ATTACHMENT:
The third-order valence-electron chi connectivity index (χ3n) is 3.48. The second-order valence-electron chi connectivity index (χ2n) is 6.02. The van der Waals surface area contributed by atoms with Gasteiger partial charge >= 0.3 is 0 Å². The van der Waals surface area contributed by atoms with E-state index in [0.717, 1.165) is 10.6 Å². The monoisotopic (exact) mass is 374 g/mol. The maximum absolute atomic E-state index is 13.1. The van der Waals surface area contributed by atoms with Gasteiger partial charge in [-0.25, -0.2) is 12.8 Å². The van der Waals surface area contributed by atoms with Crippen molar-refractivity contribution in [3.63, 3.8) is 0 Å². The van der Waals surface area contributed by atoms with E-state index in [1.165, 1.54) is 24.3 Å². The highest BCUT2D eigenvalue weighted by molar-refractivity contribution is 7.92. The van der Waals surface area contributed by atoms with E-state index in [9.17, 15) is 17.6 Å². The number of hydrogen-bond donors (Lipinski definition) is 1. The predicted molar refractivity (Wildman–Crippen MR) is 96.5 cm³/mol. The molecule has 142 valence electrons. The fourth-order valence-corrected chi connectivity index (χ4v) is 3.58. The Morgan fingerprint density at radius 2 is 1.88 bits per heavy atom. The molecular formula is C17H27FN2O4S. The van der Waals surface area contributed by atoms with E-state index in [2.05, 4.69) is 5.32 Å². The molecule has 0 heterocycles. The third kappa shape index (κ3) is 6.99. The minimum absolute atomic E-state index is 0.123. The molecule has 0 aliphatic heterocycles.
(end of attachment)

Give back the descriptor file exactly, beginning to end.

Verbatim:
The third-order valence-electron chi connectivity index (χ3n) is 3.48. The second-order valence-electron chi connectivity index (χ2n) is 6.02. The van der Waals surface area contributed by atoms with Gasteiger partial charge >= 0.3 is 0 Å². The van der Waals surface area contributed by atoms with E-state index in [0.717, 1.165) is 10.6 Å². The monoisotopic (exact) mass is 374 g/mol. The maximum absolute atomic E-state index is 13.1. The van der Waals surface area contributed by atoms with Gasteiger partial charge in [-0.25, -0.2) is 12.8 Å². The van der Waals surface area contributed by atoms with Crippen molar-refractivity contribution in [3.63, 3.8) is 0 Å². The van der Waals surface area contributed by atoms with E-state index in [1.165, 1.54) is 24.3 Å². The highest BCUT2D eigenvalue weighted by molar-refractivity contribution is 7.92. The van der Waals surface area contributed by atoms with E-state index in [9.17, 15) is 17.6 Å². The number of hydrogen-bond donors (Lipinski definition) is 1. The predicted molar refractivity (Wildman–Crippen MR) is 96.5 cm³/mol. The molecule has 142 valence electrons. The fourth-order valence-corrected chi connectivity index (χ4v) is 3.58. The Morgan fingerprint density at radius 2 is 1.88 bits per heavy atom. The molecular formula is C17H27FN2O4S. The van der Waals surface area contributed by atoms with E-state index in [2.05, 4.69) is 5.32 Å². The molecule has 0 heterocycles. The third kappa shape index (κ3) is 6.99. The minimum absolute atomic E-state index is 0.123. The molecule has 0 aliphatic heterocycles.